Rep. King, McCain seek pardon for boxing great Jack Johnson
BY TOM BRUNE
April 2, 2009
WASHINGTON - The outspoken, handsome and daring boxer Jack Johnson paid a steep price for becoming the first black heavyweight world champion by knocking out a white opponent a century ago.
In 1913, a prosecutor using the Mann Act won a conviction of Johnson by arguing he had committed a shocking "crime against nature" - a black man having sex with a white woman he later married.
Wednesday, Rep. Peter King (R-Seaford) and Sen. John McCain (R-Ariz.) announced they would seek to right that wrong - a trumped-up charge for racial reasons - by introducing a congressional resolution to encourage the president to posthumously pardon Johnson, who died in 1946.
King, a former boxer who still spars each week, called Johnson "a very unique heavyweight champion" and said he deserved a pardon as "a retroactive establishment of justice."
McCain and King are banking on President Barack Obama to issue the pardon that former President George W. Bush refused to grant. They offered the resolution in 2005 and last year. Only the House passed it.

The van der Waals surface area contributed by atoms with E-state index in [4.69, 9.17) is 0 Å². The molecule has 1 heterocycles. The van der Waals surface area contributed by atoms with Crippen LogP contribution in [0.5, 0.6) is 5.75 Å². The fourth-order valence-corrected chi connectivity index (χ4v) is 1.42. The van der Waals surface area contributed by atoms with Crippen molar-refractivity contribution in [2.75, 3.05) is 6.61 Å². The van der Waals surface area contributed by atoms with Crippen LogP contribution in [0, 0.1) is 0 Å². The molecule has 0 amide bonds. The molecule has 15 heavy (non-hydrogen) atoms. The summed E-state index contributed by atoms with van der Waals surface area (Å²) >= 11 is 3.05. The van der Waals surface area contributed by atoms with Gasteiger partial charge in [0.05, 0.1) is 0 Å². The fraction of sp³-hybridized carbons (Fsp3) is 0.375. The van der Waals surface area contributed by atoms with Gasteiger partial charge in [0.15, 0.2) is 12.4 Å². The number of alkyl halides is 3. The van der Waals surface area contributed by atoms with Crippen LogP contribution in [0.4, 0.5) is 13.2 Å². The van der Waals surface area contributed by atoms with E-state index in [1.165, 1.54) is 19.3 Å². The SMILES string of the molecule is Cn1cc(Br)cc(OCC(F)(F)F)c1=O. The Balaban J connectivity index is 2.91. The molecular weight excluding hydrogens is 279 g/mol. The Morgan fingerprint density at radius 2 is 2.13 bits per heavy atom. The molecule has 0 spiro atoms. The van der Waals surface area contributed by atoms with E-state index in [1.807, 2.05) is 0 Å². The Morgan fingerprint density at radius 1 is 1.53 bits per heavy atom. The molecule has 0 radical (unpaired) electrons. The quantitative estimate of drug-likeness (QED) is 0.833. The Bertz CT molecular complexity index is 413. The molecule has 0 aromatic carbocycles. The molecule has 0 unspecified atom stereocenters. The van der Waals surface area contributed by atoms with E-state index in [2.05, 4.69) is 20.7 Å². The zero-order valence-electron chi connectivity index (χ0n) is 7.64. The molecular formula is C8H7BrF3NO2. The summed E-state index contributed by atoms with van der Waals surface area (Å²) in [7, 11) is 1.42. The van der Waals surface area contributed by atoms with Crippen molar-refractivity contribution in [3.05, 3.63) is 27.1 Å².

The White House Wednesday had no comment.
McCain and King were joined at the announcement by Johnson's grandniece Linda Haywood and filmmaker Ken Burns, whose 2004 documentary "Unforgivable Blackness" inspired the pardon campaign.
University of Maryland politics professor Ron Walters called the resolution a "symbolic" and political gesture by McCain and King.
Johnson first won the title in 1908 by knocking out Canadian champion Tommy Burns in Australia. Two years later, Johnson knocked out Jim Jeffries, recruited as the "Great White Hope," touching off race riots, most led by whites.
In 1913, the fighter was convicted and given a 1-year sentence for violating the Mann Act, which outlawed taking white women across state lines for prostitution and "immoral purposes." He fled to Europe, lost his title in 1915, and returned after seven years and served his prison time.
"Unfortunately for Jack Johnson, he was not allowed to have the luxury to enjoy his prominence," King said. "And the African-American community was denied the opportunity of having one of their own be recognized as the greatest athlete in the country and the world at that time."
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